ANSI standard C84.1 recommends a +5%, −2.5% tolerance for the voltage range at a service point. North American LV networks feature much shorter secondary connections, up to 250 feet (80 m), while in European design they can reach up to 1 mile (1,600 m). North American distribution transformers must be therefore placed much closer to consumers, and are smaller (25–50 kVA), while European ones can cover larger areas and thus have higher ratings (300–1000 kVA); only the remote rural areas in European design are served by single-phase transformers.
As the low-voltage distribute the electric power to the widest class of end users, another main design concern is safety of consumers who use the electric appliances and their protection against electric shocks. An earthing system, in combination with protective devices such as fuses and residual current devices, must ultimately ensure that a person must not come into touch with a metallic object whose potential relative to the person's potential (which is, in turn, equal to the ground potential unless insulating mats are used) exceeds a "safe" threshold, typically set at about 50 V.
Radial operation is the most widespread and most economic design of both MV and LV networks. It provides a sufficiently high degree of reliability and service continuity for most customers. In American (120 V) systems, the customers are commonly supplied directly from the distribution transformers via relatively short service drop lines, in star-like topology. In 240 V systems, the customers are served by several low-voltage feeders, realized by overhead power lines, aerial or underground power cables, or their mixture; in an overhead network, service drops are drawn from pole tops to roof connections. In a cable network, all necessary connections and protection devices are typically placed in pad-mounted cabinets or, occasionally, manholes (buried T-joint connections are prone to failures).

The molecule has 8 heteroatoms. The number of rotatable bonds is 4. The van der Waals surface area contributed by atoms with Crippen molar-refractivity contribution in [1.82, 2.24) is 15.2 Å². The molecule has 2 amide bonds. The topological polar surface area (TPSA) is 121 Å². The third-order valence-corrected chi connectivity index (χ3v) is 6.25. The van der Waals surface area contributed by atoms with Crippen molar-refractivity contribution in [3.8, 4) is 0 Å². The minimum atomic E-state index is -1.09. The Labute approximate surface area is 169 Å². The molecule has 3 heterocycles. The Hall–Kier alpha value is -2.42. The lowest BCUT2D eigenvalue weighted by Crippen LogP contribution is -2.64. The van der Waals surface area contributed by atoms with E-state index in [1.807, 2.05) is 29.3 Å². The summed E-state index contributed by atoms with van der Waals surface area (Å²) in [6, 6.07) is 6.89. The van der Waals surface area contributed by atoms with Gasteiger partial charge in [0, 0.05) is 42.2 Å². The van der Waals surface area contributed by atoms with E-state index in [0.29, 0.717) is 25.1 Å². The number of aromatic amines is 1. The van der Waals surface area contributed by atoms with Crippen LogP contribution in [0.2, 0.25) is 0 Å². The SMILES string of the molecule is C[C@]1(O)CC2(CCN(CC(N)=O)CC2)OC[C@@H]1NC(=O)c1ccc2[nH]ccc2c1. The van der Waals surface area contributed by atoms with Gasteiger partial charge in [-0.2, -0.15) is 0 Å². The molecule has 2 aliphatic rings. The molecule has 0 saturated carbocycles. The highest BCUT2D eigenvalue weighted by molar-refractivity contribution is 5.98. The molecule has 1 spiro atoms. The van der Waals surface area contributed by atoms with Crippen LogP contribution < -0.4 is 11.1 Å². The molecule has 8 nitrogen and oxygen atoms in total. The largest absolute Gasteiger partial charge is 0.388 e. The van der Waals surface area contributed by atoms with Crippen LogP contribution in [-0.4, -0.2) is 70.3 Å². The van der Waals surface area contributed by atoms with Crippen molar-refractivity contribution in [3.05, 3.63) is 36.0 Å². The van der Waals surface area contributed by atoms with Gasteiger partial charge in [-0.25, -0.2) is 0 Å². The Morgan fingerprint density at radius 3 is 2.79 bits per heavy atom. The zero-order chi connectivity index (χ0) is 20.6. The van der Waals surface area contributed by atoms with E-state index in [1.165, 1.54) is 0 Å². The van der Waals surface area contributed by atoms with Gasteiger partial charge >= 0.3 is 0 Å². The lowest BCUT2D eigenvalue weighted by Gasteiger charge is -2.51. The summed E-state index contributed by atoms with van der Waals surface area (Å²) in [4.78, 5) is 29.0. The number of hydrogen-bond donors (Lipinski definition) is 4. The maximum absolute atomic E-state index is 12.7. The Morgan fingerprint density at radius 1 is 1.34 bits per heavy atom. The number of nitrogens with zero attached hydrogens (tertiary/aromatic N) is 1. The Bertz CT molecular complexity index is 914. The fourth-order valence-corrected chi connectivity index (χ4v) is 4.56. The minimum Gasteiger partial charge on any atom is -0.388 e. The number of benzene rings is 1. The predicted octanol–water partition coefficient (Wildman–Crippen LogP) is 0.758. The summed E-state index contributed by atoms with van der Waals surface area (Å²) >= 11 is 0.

Power-system protection in radial networks is simple to design and implement, since short-circuit currents have only one possible path that needs to be interrupted. Fuses are most commonly used for both short-circuit and overload protection, while low-voltage circuit breakers may be used in special circumstances.